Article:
nicholas galitzine as prince henry (left) and taylor zakhar perez as alex claremont-diaz (right) in red, white & royal blue

Red, White & Royal Blue/Prime Video

Why is this breakout scene from ‘Red, White & Royal Blue’ causing so much debate?

Twitter users are putting on their acting coach hats.


Michelle Jaworski

Internet Culture

Warning: This article contains spoilers for Red, White & Royal Blue.

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Based on the bestselling novel by Casey McQuiston, Red, White & Royal Blue has gotten viewers buzzing since it dropped on Prime Video Thursday night. But it’s not the sex scenes between the film’s leads, whatever Uma Thurman’s Texas drawl is trying to do, or even the quirks of the rom-com genre that RWRB plays into. Instead, it’s a moment of emotional intimacy that has become almost unavoidable as it’s been memed and become something like a Rorschach test for anyone watching—especially people watching out of context.

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In a scene set a little more than halfway through the film, U.K.’s Prince Henry (Nicholas Galitzine) and FSOTUS (First Son of the U.S.) Alex Claremont-Diaz (Taylor Zakhar Perez) are on vacation at the Claremont-Diaz family’s lake house in Texas.

They’re in an environment where everyone around them—Alex’s dad, both of their best friends, and their respective security details—knows about their relationship. Alex, having already come out as bisexual to his parents (who were both nothing but supportive), is hopeful about what the future holds for him and Henry as he paints an idealistic picture of life post-November after his mom (hopefully) wins the election. And it’s here that the scene that grabbed Twitter’s attention span plays out.

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“I thought maybe next summer we could come back here for, like, a couple weeks,” Alex says. “We can be naked and have sex anywhere on the property we want. We can walk through Austin holding hands, and it won’t even matter if anyone sees us. I can take you around to all the places I grew up, and you can get to understand my life a little more.”

As Alex says this, Henry had mostly laid back and listened, his face showing small signs of panic as Alex describes his hopes. But when Alex tells him that he’s never felt that way about anyone, Henry starts to have what looks like a full-on panic attack.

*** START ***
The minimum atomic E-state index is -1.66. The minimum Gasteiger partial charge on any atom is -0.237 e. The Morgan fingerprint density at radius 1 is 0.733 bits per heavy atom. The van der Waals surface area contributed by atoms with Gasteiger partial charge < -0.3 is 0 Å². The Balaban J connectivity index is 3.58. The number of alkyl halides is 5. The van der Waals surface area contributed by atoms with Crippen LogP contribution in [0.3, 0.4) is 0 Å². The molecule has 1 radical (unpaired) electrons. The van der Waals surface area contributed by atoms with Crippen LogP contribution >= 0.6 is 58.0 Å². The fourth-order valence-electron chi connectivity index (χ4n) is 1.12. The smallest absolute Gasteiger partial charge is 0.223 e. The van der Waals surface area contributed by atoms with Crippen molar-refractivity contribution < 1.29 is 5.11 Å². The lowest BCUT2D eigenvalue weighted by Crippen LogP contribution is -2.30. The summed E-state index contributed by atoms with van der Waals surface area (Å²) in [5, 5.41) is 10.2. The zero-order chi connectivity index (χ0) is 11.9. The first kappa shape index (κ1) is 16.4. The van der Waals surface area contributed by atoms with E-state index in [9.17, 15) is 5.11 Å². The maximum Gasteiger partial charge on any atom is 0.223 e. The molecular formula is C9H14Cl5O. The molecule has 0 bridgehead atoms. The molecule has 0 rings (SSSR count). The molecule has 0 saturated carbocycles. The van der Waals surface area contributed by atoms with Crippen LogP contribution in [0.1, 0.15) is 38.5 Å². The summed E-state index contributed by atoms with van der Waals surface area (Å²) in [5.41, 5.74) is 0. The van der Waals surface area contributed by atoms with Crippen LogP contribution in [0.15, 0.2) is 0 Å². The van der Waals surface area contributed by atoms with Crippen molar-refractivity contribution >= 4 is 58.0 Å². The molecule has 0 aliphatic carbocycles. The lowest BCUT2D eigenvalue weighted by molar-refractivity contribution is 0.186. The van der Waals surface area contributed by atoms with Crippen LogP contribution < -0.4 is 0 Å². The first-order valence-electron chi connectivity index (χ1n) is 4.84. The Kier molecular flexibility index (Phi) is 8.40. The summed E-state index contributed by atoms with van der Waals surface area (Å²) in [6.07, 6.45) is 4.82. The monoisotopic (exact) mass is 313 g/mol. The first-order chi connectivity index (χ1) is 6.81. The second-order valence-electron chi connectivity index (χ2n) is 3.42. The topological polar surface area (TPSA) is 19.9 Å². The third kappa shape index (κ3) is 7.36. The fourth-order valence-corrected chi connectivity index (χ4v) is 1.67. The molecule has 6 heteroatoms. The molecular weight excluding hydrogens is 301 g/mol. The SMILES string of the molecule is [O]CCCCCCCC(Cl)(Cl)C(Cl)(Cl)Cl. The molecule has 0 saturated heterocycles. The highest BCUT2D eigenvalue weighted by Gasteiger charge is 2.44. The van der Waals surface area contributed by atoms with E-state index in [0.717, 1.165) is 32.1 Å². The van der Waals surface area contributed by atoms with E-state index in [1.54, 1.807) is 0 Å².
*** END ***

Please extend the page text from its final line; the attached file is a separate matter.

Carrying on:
“It’s like there’s a rope attached to my chest, and it keeps pulling me toward you,” Alex continues. “And it feels so right.”

Henry enters the water before Alex can continue his love confession, choosing to head home as soon as possible. And we soon discover the reason behind Henry’s retreat isn’t because he doesn’t return his feelings. It’s because Henry doesn’t think it’s possible for them to be able to love each other the way they want to when he’s been encouraged to repress himself for the good of the Crown.

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Some are using the scene to compare Galitzine and Zahkar Perez’s different acting styles. 

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“Red white and yellow blue is so funny because one lead actor thinks he’s in call me by your name and the other one thinks he’s in riverdale,” @evemmore wrote.

Others imagined what else might have caused that level of devastation outside of an attempted love confession.

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But some people think it’s unfair to compare the two actors’ acting abilities when they’re each conveying very different emotions for a reason.

“everyone saying they’re in 2 different films and like they’re literally expressing two completely different feelings in here?” @Nomartito wrote. “one character is deeply scared of coming out and the other one is about to say i love you to him.”

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If you don’t know that context, it’s kind of jarring seeing the juxtaposition of two actors attempting to pull off two very different levels of emotions in one scene. One of them in the blissfulness that comes with being in love, the other so terrified at the thought of being loved that way that he’s ready to throw it away at the drop of a hat. One is happy as can be while unaware of how upset the other is.

And that it’s serving as a commentary on how Alex and Henry are on different wavelengths (and the confusion it leads up to later on) only proves its effectiveness.

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